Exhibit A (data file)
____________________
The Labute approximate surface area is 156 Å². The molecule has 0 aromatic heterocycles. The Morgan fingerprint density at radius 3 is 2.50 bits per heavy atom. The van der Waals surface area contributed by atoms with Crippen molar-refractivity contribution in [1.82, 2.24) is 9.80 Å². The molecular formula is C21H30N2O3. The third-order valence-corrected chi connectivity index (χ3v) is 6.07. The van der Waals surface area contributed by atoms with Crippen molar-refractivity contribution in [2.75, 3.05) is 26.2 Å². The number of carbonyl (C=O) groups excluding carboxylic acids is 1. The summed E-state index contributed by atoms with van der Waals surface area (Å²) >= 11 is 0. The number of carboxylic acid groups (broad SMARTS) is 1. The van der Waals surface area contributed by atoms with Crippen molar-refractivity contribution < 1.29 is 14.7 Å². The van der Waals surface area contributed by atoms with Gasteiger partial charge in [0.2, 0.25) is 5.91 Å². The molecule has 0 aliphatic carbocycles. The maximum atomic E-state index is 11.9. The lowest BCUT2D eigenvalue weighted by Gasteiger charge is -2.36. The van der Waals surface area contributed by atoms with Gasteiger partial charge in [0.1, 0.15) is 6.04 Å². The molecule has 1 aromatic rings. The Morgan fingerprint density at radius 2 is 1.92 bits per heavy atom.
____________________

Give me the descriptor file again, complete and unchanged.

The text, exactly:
The Labute approximate surface area is 156 Å². The molecule has 0 aromatic heterocycles. The Morgan fingerprint density at radius 3 is 2.50 bits per heavy atom. The van der Waals surface area contributed by atoms with Crippen molar-refractivity contribution in [1.82, 2.24) is 9.80 Å². The molecular formula is C21H30N2O3. The third-order valence-corrected chi connectivity index (χ3v) is 6.07. The van der Waals surface area contributed by atoms with Crippen molar-refractivity contribution in [2.75, 3.05) is 26.2 Å². The number of carbonyl (C=O) groups excluding carboxylic acids is 1. The summed E-state index contributed by atoms with van der Waals surface area (Å²) >= 11 is 0. The number of carboxylic acid groups (broad SMARTS) is 1. The van der Waals surface area contributed by atoms with Crippen molar-refractivity contribution < 1.29 is 14.7 Å². The van der Waals surface area contributed by atoms with Gasteiger partial charge in [0.2, 0.25) is 5.91 Å². The molecule has 0 aliphatic carbocycles. The maximum atomic E-state index is 11.9. The lowest BCUT2D eigenvalue weighted by Gasteiger charge is -2.36. The van der Waals surface area contributed by atoms with Gasteiger partial charge in [0.1, 0.15) is 6.04 Å². The molecule has 1 aromatic rings. The Morgan fingerprint density at radius 2 is 1.92 bits per heavy atom.